Just as during the time of Jehoash, how can we be sure that the funds we give are being used by those who receive them to do the things we expect them to be doing? The fact is, without the sort of accountability that Jehoash set up, we can't.
Why was the Temple in disrepair when Jehoash ascended the throne? How is it that the priests, the people, and prior Kings had not noticed? Or had they noticed but not cared? Are we in a similar situation?
I'm not generally an alarmist, and I'm not predicting the decline and end of Judaism anytime soon, but I am concerned that just as in Jehoash's time, we have a deteriorating Temple. If we think of Judaism itself (or perhaps the state of affairs of Judaism, and/or the Jewish community) like the Temple, then it is definitely in need of repair. we have allowed our priests to not utilize the shekalim we give them to repair what needs repairing. Lots of money seems to be going in, but I'm not seeing all that many signs of the necessary repairs being made. We have allowed our priests to not utilize the shekalim we give them to repair what needs repairing. I see lots of signs of the modern equivalent of the priests - those who control the monies that come in, be they rabbis, CEOs, Boards, fundraisers, philanthropists - simply insuring their own (or their organization's) continuity, without concern for the entire edifice that is Judaism and the Jewish community. They work to protect their own little space inside, while the entire building is starting to crumble around them.
At the same time, I do see lots of contractors eager to do the work of making the repairs that the Jewish edifice needs. While there are modest efforts underway to funnel funds to those people, it's but a mere trickle. The funds are going in to our "Temple" but they're just not being used to fix the things that truly need repairing.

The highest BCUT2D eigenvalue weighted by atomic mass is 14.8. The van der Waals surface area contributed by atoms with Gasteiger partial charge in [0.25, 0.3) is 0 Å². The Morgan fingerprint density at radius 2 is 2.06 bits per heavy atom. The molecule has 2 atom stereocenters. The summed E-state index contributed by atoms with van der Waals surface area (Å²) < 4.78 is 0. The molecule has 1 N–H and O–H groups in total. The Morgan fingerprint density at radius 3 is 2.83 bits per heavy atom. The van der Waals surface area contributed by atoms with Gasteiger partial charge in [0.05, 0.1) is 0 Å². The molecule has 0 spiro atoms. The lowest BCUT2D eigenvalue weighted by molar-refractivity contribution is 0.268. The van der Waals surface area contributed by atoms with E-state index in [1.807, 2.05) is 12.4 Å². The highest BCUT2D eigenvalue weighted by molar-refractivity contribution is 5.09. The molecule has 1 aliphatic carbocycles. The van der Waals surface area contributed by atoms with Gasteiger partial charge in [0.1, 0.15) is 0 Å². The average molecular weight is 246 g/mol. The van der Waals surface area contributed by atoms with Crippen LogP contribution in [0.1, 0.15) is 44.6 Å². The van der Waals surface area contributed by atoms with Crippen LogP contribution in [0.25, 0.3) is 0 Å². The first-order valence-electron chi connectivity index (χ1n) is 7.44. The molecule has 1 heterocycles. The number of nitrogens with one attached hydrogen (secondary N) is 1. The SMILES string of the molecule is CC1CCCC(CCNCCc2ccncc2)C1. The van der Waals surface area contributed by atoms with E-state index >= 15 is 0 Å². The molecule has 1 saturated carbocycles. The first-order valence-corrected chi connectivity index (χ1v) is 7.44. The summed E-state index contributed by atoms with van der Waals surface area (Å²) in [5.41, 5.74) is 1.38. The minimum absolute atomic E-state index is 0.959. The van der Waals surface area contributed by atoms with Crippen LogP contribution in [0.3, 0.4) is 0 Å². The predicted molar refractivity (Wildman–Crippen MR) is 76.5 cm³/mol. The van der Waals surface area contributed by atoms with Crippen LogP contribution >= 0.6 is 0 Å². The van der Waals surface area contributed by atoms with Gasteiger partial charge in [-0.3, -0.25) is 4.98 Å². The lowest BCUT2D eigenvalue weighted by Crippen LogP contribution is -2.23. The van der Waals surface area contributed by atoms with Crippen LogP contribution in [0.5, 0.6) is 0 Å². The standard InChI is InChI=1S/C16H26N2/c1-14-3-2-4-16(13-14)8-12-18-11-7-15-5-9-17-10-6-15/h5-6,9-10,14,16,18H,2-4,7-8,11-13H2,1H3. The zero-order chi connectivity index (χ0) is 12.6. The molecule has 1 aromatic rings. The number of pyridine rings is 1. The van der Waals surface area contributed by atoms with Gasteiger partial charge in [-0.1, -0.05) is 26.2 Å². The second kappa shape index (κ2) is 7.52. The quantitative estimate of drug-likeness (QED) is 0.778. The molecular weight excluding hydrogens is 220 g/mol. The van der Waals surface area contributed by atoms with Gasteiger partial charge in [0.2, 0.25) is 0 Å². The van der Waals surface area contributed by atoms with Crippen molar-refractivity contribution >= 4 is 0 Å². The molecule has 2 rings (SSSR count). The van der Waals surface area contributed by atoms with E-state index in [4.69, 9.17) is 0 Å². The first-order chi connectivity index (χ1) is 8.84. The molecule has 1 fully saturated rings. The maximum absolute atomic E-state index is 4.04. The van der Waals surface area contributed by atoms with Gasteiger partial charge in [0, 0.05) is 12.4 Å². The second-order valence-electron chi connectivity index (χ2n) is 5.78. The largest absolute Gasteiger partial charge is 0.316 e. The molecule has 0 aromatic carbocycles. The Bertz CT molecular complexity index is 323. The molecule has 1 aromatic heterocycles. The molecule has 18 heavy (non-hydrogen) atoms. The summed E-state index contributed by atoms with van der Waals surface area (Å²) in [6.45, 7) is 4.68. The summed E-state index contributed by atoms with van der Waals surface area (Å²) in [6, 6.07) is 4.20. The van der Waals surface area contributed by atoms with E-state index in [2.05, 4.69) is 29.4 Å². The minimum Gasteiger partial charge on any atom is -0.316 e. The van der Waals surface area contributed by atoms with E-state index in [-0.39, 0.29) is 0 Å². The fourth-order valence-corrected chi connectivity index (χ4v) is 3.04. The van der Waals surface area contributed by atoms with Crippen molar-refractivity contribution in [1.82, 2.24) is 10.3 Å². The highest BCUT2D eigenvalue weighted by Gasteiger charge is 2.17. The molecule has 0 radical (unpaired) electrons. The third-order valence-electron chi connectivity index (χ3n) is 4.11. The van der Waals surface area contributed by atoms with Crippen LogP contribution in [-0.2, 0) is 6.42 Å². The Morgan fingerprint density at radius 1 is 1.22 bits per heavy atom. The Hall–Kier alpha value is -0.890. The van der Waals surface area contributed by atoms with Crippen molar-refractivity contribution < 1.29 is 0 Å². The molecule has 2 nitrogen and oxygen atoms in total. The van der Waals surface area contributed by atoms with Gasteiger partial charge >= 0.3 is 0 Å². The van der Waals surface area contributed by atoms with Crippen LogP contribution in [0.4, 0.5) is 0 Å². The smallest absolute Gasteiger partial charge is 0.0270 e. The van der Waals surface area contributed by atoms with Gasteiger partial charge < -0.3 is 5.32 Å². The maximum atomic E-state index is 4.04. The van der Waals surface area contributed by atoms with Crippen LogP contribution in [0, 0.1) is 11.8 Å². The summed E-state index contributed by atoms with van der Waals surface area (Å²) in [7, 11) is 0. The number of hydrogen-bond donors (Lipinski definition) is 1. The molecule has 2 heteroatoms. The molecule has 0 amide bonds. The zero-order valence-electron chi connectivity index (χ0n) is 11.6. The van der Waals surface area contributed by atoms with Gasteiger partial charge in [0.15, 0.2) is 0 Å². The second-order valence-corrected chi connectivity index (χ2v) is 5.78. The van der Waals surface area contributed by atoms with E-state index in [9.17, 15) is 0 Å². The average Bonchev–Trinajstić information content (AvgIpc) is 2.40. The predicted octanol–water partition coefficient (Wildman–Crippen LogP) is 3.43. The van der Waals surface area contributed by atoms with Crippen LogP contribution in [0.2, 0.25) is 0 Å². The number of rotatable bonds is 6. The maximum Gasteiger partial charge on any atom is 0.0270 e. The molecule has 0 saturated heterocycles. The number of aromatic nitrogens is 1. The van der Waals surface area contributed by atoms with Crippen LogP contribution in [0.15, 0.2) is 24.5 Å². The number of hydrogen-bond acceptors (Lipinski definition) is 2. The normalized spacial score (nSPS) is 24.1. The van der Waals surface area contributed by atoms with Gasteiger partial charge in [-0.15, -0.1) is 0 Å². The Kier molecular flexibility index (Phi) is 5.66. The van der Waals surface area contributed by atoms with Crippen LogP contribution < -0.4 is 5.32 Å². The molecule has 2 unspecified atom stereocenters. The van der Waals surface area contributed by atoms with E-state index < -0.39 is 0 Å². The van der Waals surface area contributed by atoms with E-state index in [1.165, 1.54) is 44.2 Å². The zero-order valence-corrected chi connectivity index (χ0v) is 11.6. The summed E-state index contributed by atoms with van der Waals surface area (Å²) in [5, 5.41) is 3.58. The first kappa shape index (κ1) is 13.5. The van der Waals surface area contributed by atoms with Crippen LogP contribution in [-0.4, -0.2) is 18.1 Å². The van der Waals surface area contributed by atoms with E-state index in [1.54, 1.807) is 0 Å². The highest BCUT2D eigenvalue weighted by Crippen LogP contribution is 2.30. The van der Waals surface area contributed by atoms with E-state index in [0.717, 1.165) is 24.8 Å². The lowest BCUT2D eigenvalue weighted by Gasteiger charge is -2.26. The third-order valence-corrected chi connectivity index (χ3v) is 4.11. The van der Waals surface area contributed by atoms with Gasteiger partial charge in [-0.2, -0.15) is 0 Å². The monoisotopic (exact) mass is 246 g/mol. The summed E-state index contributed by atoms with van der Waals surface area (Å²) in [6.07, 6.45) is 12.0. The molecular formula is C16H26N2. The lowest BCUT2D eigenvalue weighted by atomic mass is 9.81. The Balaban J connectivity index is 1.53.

We have no King to step in for us and insure that our priests are using the money as needed. So it is up to us - each of us - all of us - to insure that the money gets to the contractors who actually will do/are doing the work needed.
First, we much each be certain that we are giving our due half-shekel. We must be contributing to the community. (I am a proponent of "sweat equity) so it doesn't always and only have to be money. Teach. Serve on a committee. Work for a social action or community organizing organization.) Then we must be active participants in insuring that our half-shekel, along with all of the others, gets collected, bagged up, and sent to those who are actively doing the repair and maintenance work that is needed to our virtual Temple.
It's interesting to note that the King and his surrogates became the watchers of the priests to insure they did what they were supposed to do. When it came, however, to someone to watch over the recipients - the overseers and the workers - no watcher was deemed necessary. Like the worker in the ancient story, we hope that their attitude isn't "I'm earning a living," or "I'm supporting my family," or "I'm laying bricks," or "I'm carving wood," but rather "I'm building a Temple" or, in this case "I'm repairing the Temple."
My prayer is that this penultimate line from the haftarah proves true in our own time.
16 No check was kept on the men to whom the money was delivered to pay the workers; for they dealt honestly.
Let's repair our Temple.
Adrian © 2012 by Adrian A. Durlester